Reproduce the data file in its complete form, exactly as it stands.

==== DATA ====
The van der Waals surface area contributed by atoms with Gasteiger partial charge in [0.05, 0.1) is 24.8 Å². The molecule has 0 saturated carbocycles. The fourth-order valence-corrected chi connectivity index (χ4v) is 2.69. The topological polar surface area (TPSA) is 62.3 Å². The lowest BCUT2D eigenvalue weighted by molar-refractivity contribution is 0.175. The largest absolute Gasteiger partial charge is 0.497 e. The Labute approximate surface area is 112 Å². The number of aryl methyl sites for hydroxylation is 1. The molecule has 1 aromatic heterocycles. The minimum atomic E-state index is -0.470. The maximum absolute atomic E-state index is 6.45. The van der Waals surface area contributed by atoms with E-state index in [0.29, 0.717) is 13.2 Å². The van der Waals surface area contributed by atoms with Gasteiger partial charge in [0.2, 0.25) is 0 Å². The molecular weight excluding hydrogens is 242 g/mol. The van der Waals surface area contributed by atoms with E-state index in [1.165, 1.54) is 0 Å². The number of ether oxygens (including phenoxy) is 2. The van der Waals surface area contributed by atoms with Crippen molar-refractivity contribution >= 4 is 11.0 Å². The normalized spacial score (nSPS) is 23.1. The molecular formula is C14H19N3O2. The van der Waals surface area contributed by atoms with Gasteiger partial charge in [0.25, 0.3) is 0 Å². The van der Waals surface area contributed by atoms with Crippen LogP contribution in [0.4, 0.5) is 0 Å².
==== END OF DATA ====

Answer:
The van der Waals surface area contributed by atoms with Gasteiger partial charge in [0.05, 0.1) is 24.8 Å². The molecule has 0 saturated carbocycles. The fourth-order valence-corrected chi connectivity index (χ4v) is 2.69. The topological polar surface area (TPSA) is 62.3 Å². The lowest BCUT2D eigenvalue weighted by molar-refractivity contribution is 0.175. The largest absolute Gasteiger partial charge is 0.497 e. The Labute approximate surface area is 112 Å². The number of aryl methyl sites for hydroxylation is 1. The molecule has 1 aromatic heterocycles. The minimum atomic E-state index is -0.470. The maximum absolute atomic E-state index is 6.45. The van der Waals surface area contributed by atoms with E-state index in [0.29, 0.717) is 13.2 Å². The van der Waals surface area contributed by atoms with Gasteiger partial charge in [0.2, 0.25) is 0 Å². The molecular weight excluding hydrogens is 242 g/mol. The van der Waals surface area contributed by atoms with E-state index in [1.165, 1.54) is 0 Å². The number of ether oxygens (including phenoxy) is 2. The van der Waals surface area contributed by atoms with Crippen molar-refractivity contribution >= 4 is 11.0 Å². The normalized spacial score (nSPS) is 23.1. The molecular formula is C14H19N3O2. The van der Waals surface area contributed by atoms with Gasteiger partial charge in [0.25, 0.3) is 0 Å². The van der Waals surface area contributed by atoms with Crippen LogP contribution in [0.4, 0.5) is 0 Å².